Table 2. EIdentified parameters for HH sorption curves and intensity of correlation (R2).

Table 3. Estimation Kd, Kh and Wi from identified parameters for HH sorption curves.

Kd and Kh don’t have unity

Table 4. Identified parameters for GAB sorption curves and intensity of correlation (R2)


Figure 7 presents evolutions of measured and modeled EMC (during desorption and adsorption), also the monolayer sorption (Xh) and polylayer water sorption (Xd) applied on sapele (at 40°C) and on lotofa (at 20°C). The HH and GAB models seem to explain plausibly the sorption of water in wood. The monolayers are always greater in desorption than in adsorption and it is most affected by the sorption hysteresis. For this reason, Xm obtained between adsorption and desorption are more different. The polylayers in desorption and in adsorption are near when RH is inferior of 0,7. The monolayers sorption are reached at equilibrium moisture fractions in the range 0,04-0,06 such as announced in the literature (Björk and Rasmuson 1995).

Figure 8 shows that the point of inflexion of the isotherm corresponds to a moisture content of 0,04 kg/kg and occurs at 0,3 RH in adsorption at 20°C (figure 8a). This point of inflexion corresponds to a moisture content of 0,08 kg/kg and occurs at 0,4 RH in desorption at 20°C (figure 8b). Beyond each of these points, multilayer sorption predominates over monolayer sorption. These findings indicate that, from 0,3 to 1 RH (in adsorption) and from 0,4 to 1 RH (in desorption), the water taken up by the samples via monolayer sorption is minimal, at only is ranged from 0,6 to 3,85% of the total (given in table 5). Effectively, example given on figure 8, shows that when EMC is higher than Xm, Xh versus RH is not constant and vary slowly. At the given temperature, Xup is higher in desorption than in adsorption. Applied on the old wood of Pinus sylvestris, Esteban et al. (2006) indicate that in desorption, from 0,316 to 1 RH the water taken up by the sample via monolayer sorption is minimal, at only 0,7% of the total.



Figure 7. Sorption isotherms and deconvoluted adsorption-desorption curves fitted by the HH model, GAB model and measured data. (a) sapele at 40°C; (b) lotofa at 20°C.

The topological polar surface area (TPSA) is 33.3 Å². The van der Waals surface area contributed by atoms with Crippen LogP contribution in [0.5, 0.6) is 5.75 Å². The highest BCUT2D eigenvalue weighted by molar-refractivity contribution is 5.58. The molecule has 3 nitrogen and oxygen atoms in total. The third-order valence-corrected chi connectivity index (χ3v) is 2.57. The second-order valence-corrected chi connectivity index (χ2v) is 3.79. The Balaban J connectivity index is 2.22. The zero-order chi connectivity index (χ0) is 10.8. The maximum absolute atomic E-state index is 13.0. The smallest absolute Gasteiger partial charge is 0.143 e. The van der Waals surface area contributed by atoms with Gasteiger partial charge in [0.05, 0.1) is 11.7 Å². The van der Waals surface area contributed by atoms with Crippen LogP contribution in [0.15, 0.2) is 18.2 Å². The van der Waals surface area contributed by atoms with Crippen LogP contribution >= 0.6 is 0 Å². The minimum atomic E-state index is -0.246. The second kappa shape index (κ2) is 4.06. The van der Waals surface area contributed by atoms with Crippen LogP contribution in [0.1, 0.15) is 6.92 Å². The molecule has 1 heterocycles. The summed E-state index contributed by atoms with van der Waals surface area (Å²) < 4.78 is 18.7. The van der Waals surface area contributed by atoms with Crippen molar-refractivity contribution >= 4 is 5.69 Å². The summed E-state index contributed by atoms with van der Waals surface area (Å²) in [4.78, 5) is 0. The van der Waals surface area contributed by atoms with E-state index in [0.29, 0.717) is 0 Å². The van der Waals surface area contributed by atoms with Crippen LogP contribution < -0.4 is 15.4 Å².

Figure 8. Equilibrium moisture content gradient versus relative humidity of our woods (a) adsorption, 20°C; (b) desorption, 20°C.

Table 5. Deduced Xup



In this work sorption behavior of tropical woods applied on frake, obeche, lotofa and sapele is studied and analyzed using DVS-Intrinsic apparatus. The duration of each adsorption-desorption cycle is almost 4500min. DVS-Intrinsic apparatus gives satisfactory results on sorption isotherms of studied tropical woods. These sorption isotherms are well fitted with GAB and HH models and the results indicate a type II sigmoid shape for the EMC-RH curves, showing a decrease of the EMC with the increase of temperature, but with a weak influence. Sorption hysteresis most affects the monolayer saturation moisture content, the proof that the cycle desorption-adsorption most affects heat of sorption in the monolayer scale and briefly physical and chemical sorption properties in the scale of the pores. Monolayer saturation moisture content given by Xm is always higher than the moisture content corresponding to RHm that gives the minimum of the derivative of EMC in relation to the RH. By growth order of magnitude, active sorption sites available within the wood cell walls are frake, sapele, obeche and lotofa at 20°C; frake, sapele, lotofa and obeche at 40°C. Air temperature, air relative humidity and wood species affect the sorption behavior and sorption hysteresis of the tropical woods. The predominance of multilayer over monolayer of our woods is from 0,3 to 0,4 RH.

In a future work, it will interesting to study influences on sorption isotherms of extractives content, history of the sample, wood structure and the part of the sample in the log.


The principal author acknowledges the International Tropical Timber Organization (ITTO) for financial support (ITTO Ref. Number: 011/11A).


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Corresponding author:

Received: 16.07.2015 Accepted: 13.03.2016